Superior/inferior 0.797 0.759–0.831 0.130‡ >1 85.4 62.5
 Superior/temporal 0.739 0.699–0.777 <0.0001 >0 74.3 66.4
 Superior/nasal 0.762 0.723–0.799 0.0001 >1 72.5 71.1
 Superior/central 0.720 0.679–0.758 <0.0001 >1 57.3 77.3
 Inferior/temporal 0.794 0.756–0.828 0.0468 >1 85.4 60.5
 Inferior/nasal 0.792 0.754–0.826 0.0436 >3 63.2 81.7
 Inferior/central 0.792 0.754–0.826 0.0171 >2 73.1 73.5
 Temporal/nasal 0.764 0.725–0.801 0.0001 >1 71.3 70.2
 Temporal/central 0.740 0.699–0.777 <0.0001 >2 55.0 83.8
 Nasal/central 0.755 0.716–0.792 <0.0001 >1 73.7 65.5
 Total 0.816 0.779–0.848 >4 72.5 74.0
Evaporative, n = 180
 Superior/inferior 0.731 0.690–0.769 0.0007 >2 64.4 73.6
 Superior/temporal 0.696 0.655–0.736 <0.0001 >0 72.2 66.4
 Superior/nasal 0.710 0.668–0.749 <0.0001 >0 83.9 51.2
 Superior/central 0.714 0.673–0.753 0.0001 >0 78.3 60.9
 Inferior/temporal 0.738 0.698–0.776 0.0004 >1 81.7 59.7
 Inferior/nasal 0.739 0.699–0.777 0.001 >1 87.2 53.6
 Inferior/central 0.759 0.720–0.796 0.0593‡ >1 84.4 56.4
 Temporal/nasal 0.718 0.677–0.757 <0.0001 >1 67.8 69.4
 Temporal/central 0.721 0.680–0.760 <0.0001 >0 80.0 60.3
 Nasal/central 0.738 0.698–0.776 0.0009 >1 72.8 66.1
 Total 0.778 0.740–0.814 >2 89.4 56.4
Mixed, n = 96
 Superior/inferior 0.765 0.725–0.801 0.565‡ >2 77.1 68.8
 Superior/temporal 0.719 0.678–0.758 0.0002 >0 79.2 60.1
 Superior/nasal 0.754 0.714–0.791 0.0110 >1 78.1 64.5
 Superior/central 0.712 0.671–0.751 0.0001 >0 80.2 53.4
 Inferior/temporal 0.761 0.722–0.798 0.0133 >2 77.1 67.1
 Inferior/nasal 0.771 0.732–0.807 0.0887‡ >3 69.8 75.1
 Inferior/central 0.778 0.739–0.813 0.106‡ >2 82.3 67.1
 Temporal/nasal 0.746 0.706–0.783 0.0032 >1 78.1 64.3
 Temporal/central 0.737 0.706–0.783 0.0003 >2 62.5 78.5
 Nasal/central 0.757 0.717–0.794 0.0063 >1 80.2 59.9
 Total 0.795 0.758–0.829 >4 81.2 67.6
Review of the corneal staining patterns for each type of dry eye disease (see Fig. 1) indicated that the predictive zone pairs were not simply those with the highest mean staining, although in all cases the inferior zone was required to predict the presence of a dry eye subtype. Review of the data (Table 3) show that at the ideal points of the ROC, the thresholds for the Baylor scores with optimal sensitivity and specificity differ between the scores from zone pairs and those from sum of the five zones. We found that a Baylor score greater than 1 for the superior/inferior zone pair predicted aqueous disease with comparable efficacy to five zones. Similarly, the combination of inferior/central zones with a Baylor score greater than 1 predicted evaporative dry eye, whereas superior/inferior, inferior/nasal, and inferior/central zone pairs predicted dry eye at Baylor score cutoffs of greater than 2, greater than 3, and greater than 2, respectively. The actual sensitivities and specificities attained by staining grades in zone pairs were surprisingly high. In some instances, the sensitivity achieved by the zone pairs could be as high as 87% and the specificity as high as 84%.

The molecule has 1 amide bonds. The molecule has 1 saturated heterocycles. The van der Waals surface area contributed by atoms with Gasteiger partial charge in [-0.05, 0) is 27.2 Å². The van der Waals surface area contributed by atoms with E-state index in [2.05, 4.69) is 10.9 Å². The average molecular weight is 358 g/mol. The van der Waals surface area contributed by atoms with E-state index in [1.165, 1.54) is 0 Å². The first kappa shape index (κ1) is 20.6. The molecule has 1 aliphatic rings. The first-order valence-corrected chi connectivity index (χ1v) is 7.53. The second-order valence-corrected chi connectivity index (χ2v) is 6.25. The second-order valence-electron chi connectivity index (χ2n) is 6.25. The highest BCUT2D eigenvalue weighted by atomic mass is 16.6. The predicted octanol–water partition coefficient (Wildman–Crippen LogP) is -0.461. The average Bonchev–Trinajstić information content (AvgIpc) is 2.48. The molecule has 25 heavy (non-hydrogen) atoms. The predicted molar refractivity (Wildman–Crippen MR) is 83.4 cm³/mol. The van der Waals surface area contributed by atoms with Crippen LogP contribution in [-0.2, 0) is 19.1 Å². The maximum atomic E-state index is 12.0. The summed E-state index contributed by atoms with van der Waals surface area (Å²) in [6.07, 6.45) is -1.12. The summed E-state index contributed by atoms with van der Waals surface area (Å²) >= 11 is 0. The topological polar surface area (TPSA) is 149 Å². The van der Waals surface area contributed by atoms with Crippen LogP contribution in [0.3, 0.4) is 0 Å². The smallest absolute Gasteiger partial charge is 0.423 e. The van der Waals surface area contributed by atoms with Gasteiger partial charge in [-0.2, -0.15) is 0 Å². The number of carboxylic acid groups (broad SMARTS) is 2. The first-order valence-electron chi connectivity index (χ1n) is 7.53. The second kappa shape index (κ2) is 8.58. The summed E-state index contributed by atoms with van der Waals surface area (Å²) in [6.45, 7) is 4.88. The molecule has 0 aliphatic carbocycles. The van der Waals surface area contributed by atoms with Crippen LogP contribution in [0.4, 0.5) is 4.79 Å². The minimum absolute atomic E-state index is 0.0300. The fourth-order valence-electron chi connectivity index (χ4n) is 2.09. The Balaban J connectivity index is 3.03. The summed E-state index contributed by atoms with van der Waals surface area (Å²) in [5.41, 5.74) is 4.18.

Common Dry Eye Risk Factors as Potential Confounders
We next sought to address the possibility that confounding factors known to confer a high risk of dry eye disease, specifically a patient history of smoking, contact lens use, or ocular surgery, were influencing our statistical analyses. Thus, we removed patients with these risk factors and repeated the ROC analysis. Zone pairs that predicted dry eye severity in the original undifferentiated population continued to be predictive after elimination of the higher-risk patients (Table 4), while no additional zone pairs became statistically similar to total corneal scoring after this analysis. This indicates that our originally identified zone pairs are predictive of dry eye disease regardless of the presence or absence of smoking, contact lens use, or surgical history. 
Table 4
 
Fluorescein Staining of Two Corneal Zones Predicts Dry Eye Severity With Similar Reliability in an Undifferentiated Patient Population and Following Removal of Patients With a History of Smoking, Ocular Surgery, or Contact Lens Use
Table 4
 
Fluorescein Staining of Two Corneal Zones Predicts Dry Eye Severity With Similar Reliability in an Undifferentiated Patient Population and Following Removal of Patients With a History of Smoking, Ocular Surgery, or Contact Lens Use
Zone Pairs AUC* P Value
Undifferentiated Nonsmoker/Nonsurgical/No Contacts Undifferentiated Nonsmoker/Nonsurgical/No Contacts
Aqueous deficiency
 Superior/inferior 0.797 0.799 0.130 0.256
 Total 0.816 0.816
Evaporative
 Inferior/central 0.759 0.777 0.0593 0.259
 Total 0.778 0.790
Mixed
 Superior/inferior 0.765 0.768 0.565 0.243
 Inferior/nasal 0.771 0.765 0.088 0.120
 Inferior/central 0.778 0.772 0.106 0.158
 Total 0.795 0.791
Single-Zone Analysis in Autoimmune Disease Patients
Because the Baylor score for all five zones is obtained by addition of the scores from each zone, this total score may have lost information on the zone-specific predisposition of the corneal staining. To test the hypothesis that systemic diseases affect corneal epithelial damage via specific mechanisms and may have predilection for specific corneal zones, we next sought to determine in patients with a systemic disease whether dry eye subtype could be predicted by analysis of a specific single corneal zone.